I love the National Portrait Gallery in Washington D.C. and for the past year I’ve had two ideas for installations–both of which are highly interactive and deal with getting every day people’s photos preserved and displayed in a respectful way. Much like the idea behind Story Corps, in which they try to captures and share the stories of everyday people, I believe that photos of everyday people are worth recording and sharing in a way that shows respect equally for all people independent of wealth, age, location, background or education.
Human life is amazing, and portraits are a great way to capture part of that feeling. Our ability to cheaply capture and share portraits of ourselves and nearly every human being on the planet doesn’t need to diminish the impact of admiring the beauty and uniqueness present in every person. Instead, we should take advantage of how easy it now is to take and share portraits to both gather and record a snapshot of human history and to enhance our own cultural value and respect for all human life.
Facebook is now the number one place in the world to share and view portraits of people. I’m confident that there are more pictures of more people than ever before in history on Facebook, but it seems like just an after thought. Imagine giving profile pictures the dignity of being shown in world renown gallery, separate from all of the distracting ads and status updates usually associated with them. On Facebook people are a commodity that we collect, easily dismissed, but stripped of that commodity mentality and displayed respectfully you begin to think more about them as a person and perhaps begin to imagine their story–I do.
Well, my idea is to create an interactive digital installation at the National Portrait Gallery where people can connect with Facebook and submit a photo of themselves to be recorded and displayed on a large digital frame in the gallery, along side some of the best portraits in the world. Not only is this an interesting idea, I think it has the ability to bring a lot of people into the gallery to see themselves displayed on the wall. Users could “check in” with their phones when they visit and be moved up in the queue and given a certain timeframe they’d be displayed. People in the gallery could login into their Facebook via their phone or possible iPad display to add themselves to the installation right then and there. Maybe even see info on the people that are currently displayed, like name, age and city.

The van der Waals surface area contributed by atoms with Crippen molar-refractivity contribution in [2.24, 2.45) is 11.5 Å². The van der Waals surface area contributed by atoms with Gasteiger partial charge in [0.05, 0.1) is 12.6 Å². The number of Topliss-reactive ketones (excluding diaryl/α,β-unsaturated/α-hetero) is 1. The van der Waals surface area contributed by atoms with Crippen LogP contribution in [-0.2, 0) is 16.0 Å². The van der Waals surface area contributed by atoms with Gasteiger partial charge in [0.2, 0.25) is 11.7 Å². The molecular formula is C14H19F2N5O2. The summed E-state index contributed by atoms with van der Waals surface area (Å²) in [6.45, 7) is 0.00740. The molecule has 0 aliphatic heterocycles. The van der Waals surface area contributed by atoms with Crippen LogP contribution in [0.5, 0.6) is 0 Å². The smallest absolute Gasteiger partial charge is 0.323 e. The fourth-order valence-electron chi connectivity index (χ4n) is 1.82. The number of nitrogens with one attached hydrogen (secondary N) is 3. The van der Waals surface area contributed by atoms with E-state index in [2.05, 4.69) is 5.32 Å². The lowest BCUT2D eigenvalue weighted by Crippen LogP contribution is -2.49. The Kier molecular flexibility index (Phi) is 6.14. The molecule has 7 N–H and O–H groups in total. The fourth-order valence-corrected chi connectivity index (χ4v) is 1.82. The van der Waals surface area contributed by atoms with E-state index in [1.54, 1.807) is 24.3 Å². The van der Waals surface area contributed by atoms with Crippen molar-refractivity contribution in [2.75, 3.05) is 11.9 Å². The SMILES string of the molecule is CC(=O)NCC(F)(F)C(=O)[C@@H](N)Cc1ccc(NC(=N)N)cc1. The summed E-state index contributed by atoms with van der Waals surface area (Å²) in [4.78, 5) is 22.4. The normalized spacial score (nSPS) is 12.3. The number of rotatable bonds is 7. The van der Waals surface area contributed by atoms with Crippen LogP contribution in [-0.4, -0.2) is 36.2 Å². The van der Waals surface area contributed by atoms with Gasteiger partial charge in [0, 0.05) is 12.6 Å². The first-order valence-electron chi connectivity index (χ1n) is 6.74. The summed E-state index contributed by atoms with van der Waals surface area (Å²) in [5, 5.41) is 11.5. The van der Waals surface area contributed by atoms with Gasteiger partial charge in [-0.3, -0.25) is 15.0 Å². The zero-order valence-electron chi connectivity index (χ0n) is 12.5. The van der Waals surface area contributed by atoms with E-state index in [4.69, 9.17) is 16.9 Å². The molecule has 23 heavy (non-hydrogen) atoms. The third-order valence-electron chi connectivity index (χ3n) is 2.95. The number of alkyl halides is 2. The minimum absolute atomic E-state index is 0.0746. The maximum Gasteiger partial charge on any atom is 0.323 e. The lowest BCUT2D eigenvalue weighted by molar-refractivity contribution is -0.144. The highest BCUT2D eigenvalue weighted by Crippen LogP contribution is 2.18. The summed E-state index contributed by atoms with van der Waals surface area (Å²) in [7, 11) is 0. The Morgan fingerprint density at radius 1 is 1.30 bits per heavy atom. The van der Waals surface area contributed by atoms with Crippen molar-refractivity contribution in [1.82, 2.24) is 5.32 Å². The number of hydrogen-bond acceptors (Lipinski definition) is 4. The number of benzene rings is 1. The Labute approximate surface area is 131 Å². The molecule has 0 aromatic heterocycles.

This installation would have a big wow factor, garnering lots of news and tech publicity, but I think perhaps it would also help positively reenforce our value and respect for all people, regardless of their status. (Pun intended)
The other idea, was similar, but instead of using Facebook to pull portraits, part of the installation would be to have your portrait taken with a professional setup designed by some famous photographer, perhaps automated by computer. They idea being, no matter your economic status every person deserves to be viewed in a respectful way. This would also offer a unique opportunity to preserve photos of everyday people in a very high quality and controlled way. I believe it would be exciting as a photographer to be a part of the recording of thousands of people’s portraits–designing the look and lighting of a massive collection of portraits. One publicity stunt could allow users to tag their portrait on Facebook. Anyway, I believe there are great opportunities to reach new audiences with this installation, but perhaps the Facebook installation is easier and more publicity friendly.